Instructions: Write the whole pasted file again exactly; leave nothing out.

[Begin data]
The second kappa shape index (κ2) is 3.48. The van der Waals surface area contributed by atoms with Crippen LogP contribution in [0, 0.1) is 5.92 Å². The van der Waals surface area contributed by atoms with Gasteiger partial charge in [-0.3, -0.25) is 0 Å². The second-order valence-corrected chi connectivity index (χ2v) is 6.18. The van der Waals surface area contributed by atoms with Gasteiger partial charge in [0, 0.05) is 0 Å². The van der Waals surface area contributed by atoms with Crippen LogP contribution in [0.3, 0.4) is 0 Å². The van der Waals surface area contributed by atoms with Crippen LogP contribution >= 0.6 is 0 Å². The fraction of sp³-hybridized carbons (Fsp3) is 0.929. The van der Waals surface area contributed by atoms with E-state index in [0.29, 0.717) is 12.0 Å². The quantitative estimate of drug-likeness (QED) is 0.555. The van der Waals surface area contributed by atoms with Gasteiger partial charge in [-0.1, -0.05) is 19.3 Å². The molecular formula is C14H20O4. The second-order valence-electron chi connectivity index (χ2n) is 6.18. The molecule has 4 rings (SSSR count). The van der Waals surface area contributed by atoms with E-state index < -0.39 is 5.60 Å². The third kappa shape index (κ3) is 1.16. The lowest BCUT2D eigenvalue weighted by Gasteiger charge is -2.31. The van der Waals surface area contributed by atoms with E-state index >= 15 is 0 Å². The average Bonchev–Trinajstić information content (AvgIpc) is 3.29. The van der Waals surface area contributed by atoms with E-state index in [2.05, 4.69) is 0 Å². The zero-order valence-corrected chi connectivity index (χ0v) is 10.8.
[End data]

The second kappa shape index (κ2) is 3.48. The van der Waals surface area contributed by atoms with Crippen LogP contribution in [0, 0.1) is 5.92 Å². The van der Waals surface area contributed by atoms with Gasteiger partial charge in [-0.3, -0.25) is 0 Å². The second-order valence-corrected chi connectivity index (χ2v) is 6.18. The van der Waals surface area contributed by atoms with Gasteiger partial charge in [0, 0.05) is 0 Å². The van der Waals surface area contributed by atoms with Crippen LogP contribution in [0.3, 0.4) is 0 Å². The van der Waals surface area contributed by atoms with Crippen LogP contribution >= 0.6 is 0 Å². The fraction of sp³-hybridized carbons (Fsp3) is 0.929. The van der Waals surface area contributed by atoms with E-state index in [0.29, 0.717) is 12.0 Å². The quantitative estimate of drug-likeness (QED) is 0.555. The van der Waals surface area contributed by atoms with Gasteiger partial charge in [-0.1, -0.05) is 19.3 Å². The molecular formula is C14H20O4. The second-order valence-electron chi connectivity index (χ2n) is 6.18. The molecule has 4 rings (SSSR count). The van der Waals surface area contributed by atoms with E-state index < -0.39 is 5.60 Å². The third kappa shape index (κ3) is 1.16. The lowest BCUT2D eigenvalue weighted by Gasteiger charge is -2.31. The van der Waals surface area contributed by atoms with E-state index >= 15 is 0 Å². The average Bonchev–Trinajstić information content (AvgIpc) is 3.29. The van der Waals surface area contributed by atoms with E-state index in [2.05, 4.69) is 0 Å². The zero-order valence-corrected chi connectivity index (χ0v) is 10.8.